MacLeod said that despite federal re-licensing of the dam, there are still issues pending with the state’s directives on water quality problems and the need to remove polluting sediments backed up behind the dam.

In an interview with Cecil Times before his appearance in Elkton, MacLeod said he would bring a spirit of collaboration to his position and looked forward to working positively with both the Council and the county administration. “I have found in the past that as counties make the transition from commissioner government to Charter, there may be growing pains that need to be worked out as all sides become accustomed to their roles,” he said,

His work on the Coalition brought him into frequent contact with state government agencies and lawmakers. And state court records show he has represented clients, mostly local and county governments, in court in at least 73 cases.

(In contrast, Lawrence Scott, the new county attorney, was hired by Hornberger even though he had not represented any clients in civil or criminal cases in state courts nor had he entered a written appearance on behalf of a client, according to the state courts database. He has been an Annapolis political consultant with ties to state GOP chairman Dirk Haire, who actively supported Hornberger.)

The contrasts between the two lawyers were evident in the Tuesday worksession, with MacLeod presenting a low key, legal discussion of the issues while Scott gruffly lectured the Council on his ideas about “good government.”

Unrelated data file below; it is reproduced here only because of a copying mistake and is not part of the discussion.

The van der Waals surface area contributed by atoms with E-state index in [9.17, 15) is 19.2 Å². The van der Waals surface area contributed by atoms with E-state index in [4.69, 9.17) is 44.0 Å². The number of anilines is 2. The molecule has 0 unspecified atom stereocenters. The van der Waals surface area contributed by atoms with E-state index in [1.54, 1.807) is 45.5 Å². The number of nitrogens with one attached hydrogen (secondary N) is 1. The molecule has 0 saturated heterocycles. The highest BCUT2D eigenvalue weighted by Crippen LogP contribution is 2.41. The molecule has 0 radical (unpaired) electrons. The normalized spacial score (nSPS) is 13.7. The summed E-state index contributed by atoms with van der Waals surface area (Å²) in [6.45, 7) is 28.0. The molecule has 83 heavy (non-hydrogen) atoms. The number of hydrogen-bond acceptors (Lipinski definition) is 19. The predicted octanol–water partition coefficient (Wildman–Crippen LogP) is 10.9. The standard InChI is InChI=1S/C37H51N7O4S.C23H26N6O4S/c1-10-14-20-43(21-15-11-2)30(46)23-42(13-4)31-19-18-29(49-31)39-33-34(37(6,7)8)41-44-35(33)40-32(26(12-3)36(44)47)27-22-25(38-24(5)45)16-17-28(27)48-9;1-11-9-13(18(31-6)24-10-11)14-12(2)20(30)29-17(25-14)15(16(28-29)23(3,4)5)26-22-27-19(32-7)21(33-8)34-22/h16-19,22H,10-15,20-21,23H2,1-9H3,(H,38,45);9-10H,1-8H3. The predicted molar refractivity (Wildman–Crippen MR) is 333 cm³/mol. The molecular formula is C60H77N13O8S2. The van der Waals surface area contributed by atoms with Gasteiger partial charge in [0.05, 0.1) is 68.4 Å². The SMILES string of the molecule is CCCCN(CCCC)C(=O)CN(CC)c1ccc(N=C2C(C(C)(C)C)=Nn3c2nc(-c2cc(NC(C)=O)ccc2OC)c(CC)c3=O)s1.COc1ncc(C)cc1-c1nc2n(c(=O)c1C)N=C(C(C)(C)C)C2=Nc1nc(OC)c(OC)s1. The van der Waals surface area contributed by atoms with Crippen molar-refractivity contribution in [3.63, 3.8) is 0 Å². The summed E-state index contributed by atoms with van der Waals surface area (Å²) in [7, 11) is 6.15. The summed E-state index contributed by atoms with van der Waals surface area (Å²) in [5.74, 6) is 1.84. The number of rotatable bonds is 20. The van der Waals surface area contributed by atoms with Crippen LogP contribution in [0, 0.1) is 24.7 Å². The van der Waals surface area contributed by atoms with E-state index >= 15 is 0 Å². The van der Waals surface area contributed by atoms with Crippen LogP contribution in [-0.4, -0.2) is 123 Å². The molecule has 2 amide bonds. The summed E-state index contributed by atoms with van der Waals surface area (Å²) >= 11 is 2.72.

At the worksession, the Council held a discussion of possible new legislation to prevent a repetition of Hornberger’s unilateral and secret installation of Heather O’Rourke on the ethics panel, despite the fact that the Council refused to approve her nomination. O’Rourke’s nomination could not muster a single vote and died for lack of a second on the nomination. Council minutes reported her nomination as “failed.”

But that did not stop Hornberger, County Administrator Dan Schneckenburger, and Scott from secretly installing her on the ethics panel in late April, although that fact was kept secret and only disclosed over a month later when her name appeared on the county website.

The Council held a heated discussion of the situation on 6/15/2021 but backed down from pursuing the matter further at that time. [SEE CECIL TIMES report here: